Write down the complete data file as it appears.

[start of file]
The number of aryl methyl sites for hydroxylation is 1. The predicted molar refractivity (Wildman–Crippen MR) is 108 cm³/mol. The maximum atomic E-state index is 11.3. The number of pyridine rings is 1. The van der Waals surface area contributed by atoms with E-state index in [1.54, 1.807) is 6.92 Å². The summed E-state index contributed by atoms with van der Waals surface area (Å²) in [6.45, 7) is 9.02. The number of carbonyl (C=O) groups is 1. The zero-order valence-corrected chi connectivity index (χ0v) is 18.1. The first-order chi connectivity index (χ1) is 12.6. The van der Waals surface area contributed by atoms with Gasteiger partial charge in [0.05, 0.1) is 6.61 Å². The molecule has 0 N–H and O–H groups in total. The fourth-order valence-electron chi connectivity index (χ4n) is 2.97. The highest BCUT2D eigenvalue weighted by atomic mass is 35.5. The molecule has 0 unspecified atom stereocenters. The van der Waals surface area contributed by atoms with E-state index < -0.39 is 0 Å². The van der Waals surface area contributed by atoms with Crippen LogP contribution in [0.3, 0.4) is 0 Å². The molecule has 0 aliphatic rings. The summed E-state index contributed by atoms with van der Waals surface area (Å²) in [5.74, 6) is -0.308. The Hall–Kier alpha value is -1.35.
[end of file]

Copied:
The number of aryl methyl sites for hydroxylation is 1. The predicted molar refractivity (Wildman–Crippen MR) is 108 cm³/mol. The maximum atomic E-state index is 11.3. The number of pyridine rings is 1. The van der Waals surface area contributed by atoms with E-state index in [1.54, 1.807) is 6.92 Å². The summed E-state index contributed by atoms with van der Waals surface area (Å²) in [6.45, 7) is 9.02. The number of carbonyl (C=O) groups is 1. The zero-order valence-corrected chi connectivity index (χ0v) is 18.1. The first-order chi connectivity index (χ1) is 12.6. The van der Waals surface area contributed by atoms with Gasteiger partial charge in [0.05, 0.1) is 6.61 Å². The molecule has 0 N–H and O–H groups in total. The fourth-order valence-electron chi connectivity index (χ4n) is 2.97. The highest BCUT2D eigenvalue weighted by atomic mass is 35.5. The molecule has 0 unspecified atom stereocenters. The van der Waals surface area contributed by atoms with E-state index < -0.39 is 0 Å². The van der Waals surface area contributed by atoms with Crippen LogP contribution in [0.3, 0.4) is 0 Å². The molecule has 0 aliphatic rings. The summed E-state index contributed by atoms with van der Waals surface area (Å²) in [5.74, 6) is -0.308. The Hall–Kier alpha value is -1.35.